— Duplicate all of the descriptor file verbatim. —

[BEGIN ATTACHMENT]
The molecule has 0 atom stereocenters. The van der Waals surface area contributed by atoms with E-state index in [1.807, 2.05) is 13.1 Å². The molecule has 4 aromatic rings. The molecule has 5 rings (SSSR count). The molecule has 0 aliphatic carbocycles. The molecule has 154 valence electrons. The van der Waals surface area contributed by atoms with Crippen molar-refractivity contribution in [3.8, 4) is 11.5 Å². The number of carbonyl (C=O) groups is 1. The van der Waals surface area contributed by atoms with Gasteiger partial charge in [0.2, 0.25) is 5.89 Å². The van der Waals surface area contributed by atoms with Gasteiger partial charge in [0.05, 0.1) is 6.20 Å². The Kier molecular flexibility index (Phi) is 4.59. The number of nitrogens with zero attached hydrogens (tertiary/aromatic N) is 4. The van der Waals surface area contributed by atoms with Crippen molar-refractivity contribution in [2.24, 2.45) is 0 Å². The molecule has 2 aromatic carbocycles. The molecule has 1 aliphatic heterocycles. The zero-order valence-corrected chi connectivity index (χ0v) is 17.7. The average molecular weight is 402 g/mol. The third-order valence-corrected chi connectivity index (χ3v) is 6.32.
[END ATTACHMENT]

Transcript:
The molecule has 0 atom stereocenters. The van der Waals surface area contributed by atoms with E-state index in [1.807, 2.05) is 13.1 Å². The molecule has 4 aromatic rings. The molecule has 5 rings (SSSR count). The molecule has 0 aliphatic carbocycles. The molecule has 154 valence electrons. The van der Waals surface area contributed by atoms with Crippen molar-refractivity contribution in [3.8, 4) is 11.5 Å². The number of carbonyl (C=O) groups is 1. The van der Waals surface area contributed by atoms with Gasteiger partial charge in [0.2, 0.25) is 5.89 Å². The van der Waals surface area contributed by atoms with Gasteiger partial charge in [0.05, 0.1) is 6.20 Å². The Kier molecular flexibility index (Phi) is 4.59. The number of nitrogens with zero attached hydrogens (tertiary/aromatic N) is 4. The van der Waals surface area contributed by atoms with Crippen molar-refractivity contribution in [2.24, 2.45) is 0 Å². The molecule has 2 aromatic carbocycles. The molecule has 1 aliphatic heterocycles. The zero-order valence-corrected chi connectivity index (χ0v) is 17.7. The average molecular weight is 402 g/mol. The third-order valence-corrected chi connectivity index (χ3v) is 6.32.